The Appellate Division’s recent decision in Long v. New Jersey Turnpike Authority dealt with a topic that is likely familiar to many New Jersey residents — the administrative fee assessed when you (allegedly) go through an E-ZPass lane without paying the toll. In the interest of full disclosure, I am very much not neutral on this issue. I recently received three notices from E-ZPass claiming that I went through toll plazas without paying. The tolls I allegedly failed to pay amounted to $20.45, but the administrative fee for each is $50, so my $20.45 in allegedly unpaid tolls may now cost me $220.45. But I digress.
First, some background. New Jersey law allows the Turnpike Authority to establish procedures for addressing “violations of [its] toll collection monitoring systems” (i.e., E-ZPass). Among other things, the Turnpike Authority may send “an advisory and payment request” to alleged toll violators, providing them “with the opportunity to resolve the matter prior to the issuance of a summons and complaint that charges a violation of the toll collection monitoring system regulations.” As part of this “advisory and payment request,” the Authority may require that the alleged violator pay “the proper toll and a reasonable administrative fee established by the authority and based upon the actual cost of processing and collecting the violation.” This administrative fee was originally set at $25 but was later raised to $50.
In Long, petitioners were two “E-ZPass toll violators” who filed a petition with the New Jersey Turnpike Authority challenging the $50 administrative fee. Petitioners challenged both the constitutionality of the regulation establishing the administrative fee (arguing that the Authority violated its rule-making authority, violated due process, etc.), and the amount of the fee itself, arguing that $50 was excessive because it was “unrelated to the actual costs of enforcement.” The Authority denied their petition and petitioners appealed to the Appellate Division.
The Appellate Division first held that petitioners waited too long to attack the legality of the regulation itself. They filed their petition “approximately six years after [the Turnpike Authority] raised the fee from $25 to $50, and almost two years after petitioners had paid their respective fees.” In the interim, “a number of important rule making considerations had changed,” therefore petitioners’ challenge to the regulation itself were barred by laches. (The Appellate Division briefly acknowledged, however, that even if this were not the case, it would have denied petitioners challenge to the legality of the regulation on the merits.)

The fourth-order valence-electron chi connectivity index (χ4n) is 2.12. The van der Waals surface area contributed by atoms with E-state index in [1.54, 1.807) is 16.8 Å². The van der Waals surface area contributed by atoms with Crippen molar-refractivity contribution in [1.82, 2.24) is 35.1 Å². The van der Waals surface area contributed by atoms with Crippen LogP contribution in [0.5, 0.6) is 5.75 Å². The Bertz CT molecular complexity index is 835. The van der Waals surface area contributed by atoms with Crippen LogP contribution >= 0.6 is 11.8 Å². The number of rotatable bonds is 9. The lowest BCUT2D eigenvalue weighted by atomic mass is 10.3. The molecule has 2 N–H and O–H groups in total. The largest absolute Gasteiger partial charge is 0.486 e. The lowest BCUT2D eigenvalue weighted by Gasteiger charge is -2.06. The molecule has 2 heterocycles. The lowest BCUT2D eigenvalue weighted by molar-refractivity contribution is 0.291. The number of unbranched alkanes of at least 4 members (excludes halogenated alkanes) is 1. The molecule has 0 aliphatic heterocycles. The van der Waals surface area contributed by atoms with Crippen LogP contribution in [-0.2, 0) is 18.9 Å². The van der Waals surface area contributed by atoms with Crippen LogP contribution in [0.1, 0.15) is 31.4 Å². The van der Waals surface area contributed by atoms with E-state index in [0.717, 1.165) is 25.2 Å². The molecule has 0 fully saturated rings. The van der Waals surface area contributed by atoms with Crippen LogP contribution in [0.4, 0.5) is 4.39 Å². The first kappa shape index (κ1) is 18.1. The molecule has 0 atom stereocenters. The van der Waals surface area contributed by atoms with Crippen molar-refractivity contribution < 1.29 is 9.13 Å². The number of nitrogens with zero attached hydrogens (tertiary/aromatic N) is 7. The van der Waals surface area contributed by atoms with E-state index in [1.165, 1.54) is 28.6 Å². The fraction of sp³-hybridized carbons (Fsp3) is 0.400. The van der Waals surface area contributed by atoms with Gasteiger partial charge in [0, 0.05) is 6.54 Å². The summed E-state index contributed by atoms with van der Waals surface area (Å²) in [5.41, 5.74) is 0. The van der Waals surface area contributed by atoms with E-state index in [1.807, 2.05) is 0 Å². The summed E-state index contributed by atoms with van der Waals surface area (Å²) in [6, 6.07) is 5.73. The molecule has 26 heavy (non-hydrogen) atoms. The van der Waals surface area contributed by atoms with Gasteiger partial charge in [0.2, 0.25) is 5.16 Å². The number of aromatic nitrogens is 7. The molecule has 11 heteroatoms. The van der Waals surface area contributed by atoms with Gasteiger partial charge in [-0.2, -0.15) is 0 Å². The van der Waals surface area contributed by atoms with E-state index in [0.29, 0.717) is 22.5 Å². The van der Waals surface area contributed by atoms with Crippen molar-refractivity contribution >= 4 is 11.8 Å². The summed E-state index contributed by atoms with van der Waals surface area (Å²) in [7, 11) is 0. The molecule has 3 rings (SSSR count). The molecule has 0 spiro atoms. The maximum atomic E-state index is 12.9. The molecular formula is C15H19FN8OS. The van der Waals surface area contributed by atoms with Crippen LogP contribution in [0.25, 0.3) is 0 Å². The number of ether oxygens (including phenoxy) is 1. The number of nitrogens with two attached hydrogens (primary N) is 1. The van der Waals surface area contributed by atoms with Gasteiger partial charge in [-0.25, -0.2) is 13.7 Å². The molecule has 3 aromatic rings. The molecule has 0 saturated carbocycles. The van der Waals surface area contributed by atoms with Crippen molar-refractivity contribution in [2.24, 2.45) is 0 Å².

But the Appellate Division rejected the Turnpike Authority’s decision that the $50 administrative fee was reasonable. When it denied petitioners’ petition, the Turnpike Authority ruled that the $50 fee “continue[d] to be reasonably related to the actual cost of processing and collecting toll violations.” (In fact, the Turnpike Authority claimed that the actual cost per violation was $80, not $50.) The Appellate Division held that the record was “insufficient” to support this conclusion, and that more information was needed to determine whether the $50 administrative fee matched the “actual cost of processing collecting the violation” as required under New Jersey law. The Appellate Division further observed:
Just because the administrative fee significantly exceeds the toll, does not mean that it is automatically unreasonable. Presumably, the need for a sophisticated system to capture toll violators exceeds the comparatively modest cost of any given toll. Prudently, the Legislature decided taxpayers should not bear this burden and shifted the expense to those who commit toll violations and fail to address their lapse. If the cost of collection is $50, the sum does not shock the court’s sense of fairness. Nevertheless, although NJTA abided by the proper procedures necessary to increase the administrative fee, we conclude the record remains unclear as to the reasonableness of the fee itself
Therefore, the Appellate Division remanded the matter for a “full evidentiary hearing,” which it envisioned would include “expert testimony, cross-examination, and neutral judicial inquiry.”
The next question was where this hearing should take place. According to the Appellate Division, the Turnpike Authority was not “readily equipped to conduct such full-blown evidentiary hearings,” and the Office of Administrative Law was not an appropriate venue because its rules limited discovery and relaxed the rules of evidence. Therefore, the Appellate Division remanded the matter to a trial court. (The Appellate Division did not remand to a specific trial court, but you can bet, wherever it ends up, this hearing will be closely watched.)